|Birthplace Margaret Tobin, Hannibal, MO|
Margaret Tobin was born in a three bedroom cottage near the Mississippi River in Hannibal, Missouri. The area is now known as Denkler's Alley. Her parents were Irish immigrants, John and Johanna Tobin. Born also to this union were Margaret's siblings: Daniel, Michael, William, and Helen. She had two half-sisters: Catherine, from her father's first marriage, and Mary Ann, by her mother's first marriage.
At age 18, Margaret relocated to Leadville, Colorado, with her siblings Daniel, Mary Ann, and Mary Ann's husband John Landrigan. Margaret shared a two bedroom log cabin with her brother Daniel and worked in a department store.
In Leadville, Margaret met and married James Joseph "J.J." Brown. He was an enterprising, self-educated, rich man; but Margaret claimed she married for love. They were married September 1, 1886, and had two children, Lawrence and Catherine.
In 1893, the Brown family acquired great wealth when J.J's mining engineering proved instrumental in the production of a substantial ore seam for his employers, Ibex Mining Company. He was awarded with 12,500 shares of stock and a seat on the board. Margaret helped by working in soup kitchens to assist the miner's families.
|Molly Brown House Denver, CO|
In 1909, Margaret and J.J. privately signed a separation agreement. This agreement gave Margaret a cash settlement and she maintained possession of the house on Pennsylvania Street, in Denver, and the summer house. She also received a $700 monthly allowance (equivalent to $18,436 today) to continue her travels and social work.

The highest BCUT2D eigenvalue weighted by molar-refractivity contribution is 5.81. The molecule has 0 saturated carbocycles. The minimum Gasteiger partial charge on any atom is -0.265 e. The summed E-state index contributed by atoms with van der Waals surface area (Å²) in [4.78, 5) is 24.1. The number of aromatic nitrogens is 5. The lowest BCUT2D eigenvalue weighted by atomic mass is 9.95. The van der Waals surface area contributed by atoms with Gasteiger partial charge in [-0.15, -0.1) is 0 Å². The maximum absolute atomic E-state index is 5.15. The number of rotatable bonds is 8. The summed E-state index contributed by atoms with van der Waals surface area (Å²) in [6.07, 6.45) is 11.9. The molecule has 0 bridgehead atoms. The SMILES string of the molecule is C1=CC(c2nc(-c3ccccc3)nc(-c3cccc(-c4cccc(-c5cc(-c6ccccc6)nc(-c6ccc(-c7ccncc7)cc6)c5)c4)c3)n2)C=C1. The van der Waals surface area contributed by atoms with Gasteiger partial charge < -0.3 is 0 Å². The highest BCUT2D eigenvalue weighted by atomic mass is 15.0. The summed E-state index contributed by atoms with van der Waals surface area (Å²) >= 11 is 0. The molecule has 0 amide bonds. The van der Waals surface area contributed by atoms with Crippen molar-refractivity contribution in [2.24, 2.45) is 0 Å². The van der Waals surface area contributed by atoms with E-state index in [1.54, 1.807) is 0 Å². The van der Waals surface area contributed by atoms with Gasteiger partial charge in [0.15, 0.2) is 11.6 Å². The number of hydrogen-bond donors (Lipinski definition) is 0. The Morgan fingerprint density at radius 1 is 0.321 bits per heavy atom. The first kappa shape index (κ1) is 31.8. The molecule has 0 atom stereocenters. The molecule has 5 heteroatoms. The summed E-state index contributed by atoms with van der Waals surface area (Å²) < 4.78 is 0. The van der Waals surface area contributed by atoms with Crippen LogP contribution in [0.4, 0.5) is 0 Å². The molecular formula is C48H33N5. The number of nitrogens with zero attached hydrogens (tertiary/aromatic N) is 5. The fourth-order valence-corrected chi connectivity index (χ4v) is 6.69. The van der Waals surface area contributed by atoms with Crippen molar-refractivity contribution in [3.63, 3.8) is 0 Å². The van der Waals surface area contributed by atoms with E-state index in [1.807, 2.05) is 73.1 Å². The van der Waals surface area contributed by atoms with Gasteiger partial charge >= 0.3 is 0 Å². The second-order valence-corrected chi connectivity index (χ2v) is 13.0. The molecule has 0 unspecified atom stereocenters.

Brown assisted in fundraising for Denver's Cathedral of the Immaculate Conception, which was completed in 1911. She also worked with Judge Ben Lindsey to help destitute children and establish the United States' first juvenile court, which helped form the basis of the modern U.S. juvenile courts system.
Brown ran for Senate in 1914 but ended her campaign to return to France to work with the American Committee for Devastated France during WWI.
At the time of J.J. Brown's death on September 5, 1922, Margaret and her two children had five years of disputes over the estate. In the end, Maggie was to receive $20,000 in cash and securities and the interest on a $100,000 trust fund in her name. $118,000 was to be divided between her two children, who each received a $59,000 trust fund. Margaret and her children were reconciled at the time of Margaret's Death in 1932.
Before her death, she was an actress.
Margaret was conveyed to the passenger liner RMS Titanic as a first class passenger aboard the tender SS Nomadic at Cherbourg, France. Some of the other first class passengers disliked her because she was "new money".
The Titanic sank early on April 15, 1912, at around 2:20 AM, after striking an iceberg at around 11:40 PM on April 14. Brown helped others board the lifeboats but was finally persuaded to leave the ship in Lifeboat No. 6. Brown was later called "The Unsinkable Molly Brown" by authors because she helped in the ship's evacuation, taking an oar herself in her lifeboat and urging that the lifeboat go back and save more people.
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